and I look forward to joining you for some trips in the future. The crab coup

looked super good – although off limits for my pregnancy.

Even though I have been so busy lately getting the house ready for the baby

and teaching, it is a pleasure to enjoy the farm in it’s autumnal splendor before

the winter sets in. we are having some friends over this weekend and we have

more apples on the tree than we know what to do with.

The solution is obvious…make an apple tart!


The glaze that you see here was made by cooking on medium/low heat:

  • 2 cups of organic apple juice
  • Splash of pure cranberry juice (for tartness and color)
  • 2 tablespoons of corn starch
  • Cinnamon to taste
  • 1/4 cup of sugar or sugar substitute

Slice about five-6 apples thin and stack them in a spiral pattern about 3-4 layers deep,

or depending on the depth of your crust. I didn’t make my own this time but used a

gluten-free, and it turned out pretty yummy.


Fisher loves apples from the tree. Here he is holding the tart before it went into the oven.

I also poured some of the glaze in the bottom of the pie

and then on top of the apple slices when I was done stacking.

Cook till pie crust is cooked – about 45 min at 350 degrees F.

Maryland Crab Soup

Hey Lori, it’s so fantastic to get back to posting again and see all the wonderful things you are making from the ripening late summer garden. As Summer turns to Fall here on the Bay, the wind is getting brisker and the air cooler. For me it is the most beautiful time of year and some of the best sailing before the long dusk of winter. The summer season has once again passed too quickly and now begins the final march of preparations for snow bird cruisers heading their boats south. As you know the question always on my mind is, am I ready to be one of them this year?.. as I check my never-ending to-do list of projects to complete. For those not yet ready to leave the ties to land, it’s the last sound of the siren calling, get out there now while you can!

Working on projects has occupied much of the summer this year, but this year I’ve had the pleasure of doing it while anchored in a beautiful creek away from the hustle and bustle of the city. It’s gratifying to see progress but meanwhile the hull was turning into a garden patch of barnacles. So last week, with my birthday approaching, I was adamant the boat at the least go on a long weekend trip to celebrate. I spent the week prior diving  the boat with a snorkel and flippers scraping away at the underwater growth and stocking the boat with food and drinks. I thought a nice big pot of soup made in advance would make for an easy and comforting meal to grab bowlfuls of,  so I attempted a Maryland classic, MD Crab soup. It’s really quite easy to make.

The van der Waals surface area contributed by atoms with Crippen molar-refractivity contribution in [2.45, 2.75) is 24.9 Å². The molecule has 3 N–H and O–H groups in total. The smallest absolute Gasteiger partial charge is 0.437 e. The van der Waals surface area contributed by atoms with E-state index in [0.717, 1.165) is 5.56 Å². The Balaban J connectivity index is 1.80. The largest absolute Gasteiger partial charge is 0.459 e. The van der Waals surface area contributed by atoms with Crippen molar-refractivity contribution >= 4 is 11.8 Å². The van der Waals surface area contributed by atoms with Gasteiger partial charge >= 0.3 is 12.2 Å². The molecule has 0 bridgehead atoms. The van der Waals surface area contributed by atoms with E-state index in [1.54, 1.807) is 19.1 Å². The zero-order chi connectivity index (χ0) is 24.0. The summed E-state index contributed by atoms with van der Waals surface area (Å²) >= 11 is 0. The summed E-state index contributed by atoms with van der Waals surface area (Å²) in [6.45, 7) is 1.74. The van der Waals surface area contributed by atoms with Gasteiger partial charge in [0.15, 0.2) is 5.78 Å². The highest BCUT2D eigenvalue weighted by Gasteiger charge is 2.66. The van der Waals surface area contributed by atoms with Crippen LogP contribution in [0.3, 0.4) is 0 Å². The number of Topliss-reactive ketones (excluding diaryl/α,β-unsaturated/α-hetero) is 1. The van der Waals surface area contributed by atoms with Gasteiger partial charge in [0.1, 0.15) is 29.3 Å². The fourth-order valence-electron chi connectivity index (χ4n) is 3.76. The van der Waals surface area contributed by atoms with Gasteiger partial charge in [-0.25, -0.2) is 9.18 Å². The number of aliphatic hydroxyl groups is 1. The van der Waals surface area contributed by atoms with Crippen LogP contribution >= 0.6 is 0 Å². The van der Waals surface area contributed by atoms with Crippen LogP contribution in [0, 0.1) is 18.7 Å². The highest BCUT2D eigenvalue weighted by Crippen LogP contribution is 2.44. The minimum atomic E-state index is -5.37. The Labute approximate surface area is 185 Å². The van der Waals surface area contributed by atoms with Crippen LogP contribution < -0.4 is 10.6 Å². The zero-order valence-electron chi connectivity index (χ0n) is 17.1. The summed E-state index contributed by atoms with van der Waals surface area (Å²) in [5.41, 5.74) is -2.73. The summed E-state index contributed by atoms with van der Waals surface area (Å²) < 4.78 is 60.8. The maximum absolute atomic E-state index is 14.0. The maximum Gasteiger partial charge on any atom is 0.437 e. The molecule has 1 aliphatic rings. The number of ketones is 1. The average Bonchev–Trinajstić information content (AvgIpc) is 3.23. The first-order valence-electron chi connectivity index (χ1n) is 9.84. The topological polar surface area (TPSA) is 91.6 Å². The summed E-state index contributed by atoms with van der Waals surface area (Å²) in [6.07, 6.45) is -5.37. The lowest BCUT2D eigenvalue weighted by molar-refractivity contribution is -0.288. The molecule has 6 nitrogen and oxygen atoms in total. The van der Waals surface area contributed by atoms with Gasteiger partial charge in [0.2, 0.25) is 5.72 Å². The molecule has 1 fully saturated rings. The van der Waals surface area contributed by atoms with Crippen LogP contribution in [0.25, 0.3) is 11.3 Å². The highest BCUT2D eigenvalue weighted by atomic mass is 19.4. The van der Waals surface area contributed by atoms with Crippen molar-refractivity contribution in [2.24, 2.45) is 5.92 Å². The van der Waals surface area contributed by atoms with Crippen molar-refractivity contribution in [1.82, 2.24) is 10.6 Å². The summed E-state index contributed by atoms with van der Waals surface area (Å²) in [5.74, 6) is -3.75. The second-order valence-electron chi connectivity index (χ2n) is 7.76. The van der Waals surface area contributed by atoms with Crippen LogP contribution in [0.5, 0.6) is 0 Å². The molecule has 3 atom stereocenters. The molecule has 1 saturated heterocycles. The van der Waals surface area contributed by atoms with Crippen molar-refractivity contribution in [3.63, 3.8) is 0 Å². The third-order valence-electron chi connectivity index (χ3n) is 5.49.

MD Crab Soup

MD Crab Soup

  • Sautee 1 diced onion & stalk of celery in a big oil coated pot
  • Add 2 cans of 14 oz. diced tomatoes (mine were mixed with jalapeno peppers)
  • 1 box of beef broth
  • Add a ham hock
  • Worcestershire sauce (1-2 TBSP)
  • Old Bay to taste (1-2 TBSP)

Let this simmer at a low boil while the flavors merge. As it gets closer to being ready to eat add:

  • 1 bag of frozen mixed veggies (corn, carrots, green beans, peas)
  • *many recipes call for a can of lima beans which I didn’t have but think would make a nice addition
  • 1 lb. of canned crab meat
  • V8 / Clamato juice / Water to your desired consistency

My soup was pretty concentrated and hearty with vegetables more like a stew, but it could be stretched a lot farther by adding more liquid.

Newly weds parading the anchorage

Newly weds parading the anchorage

The view from one of my favorite anchorages.

The view from one of my favorite anchorages. The water was clear but the jellyfish were out.

wind scoop

Funneling the wind into the boat at anchor with my colorful windscoop.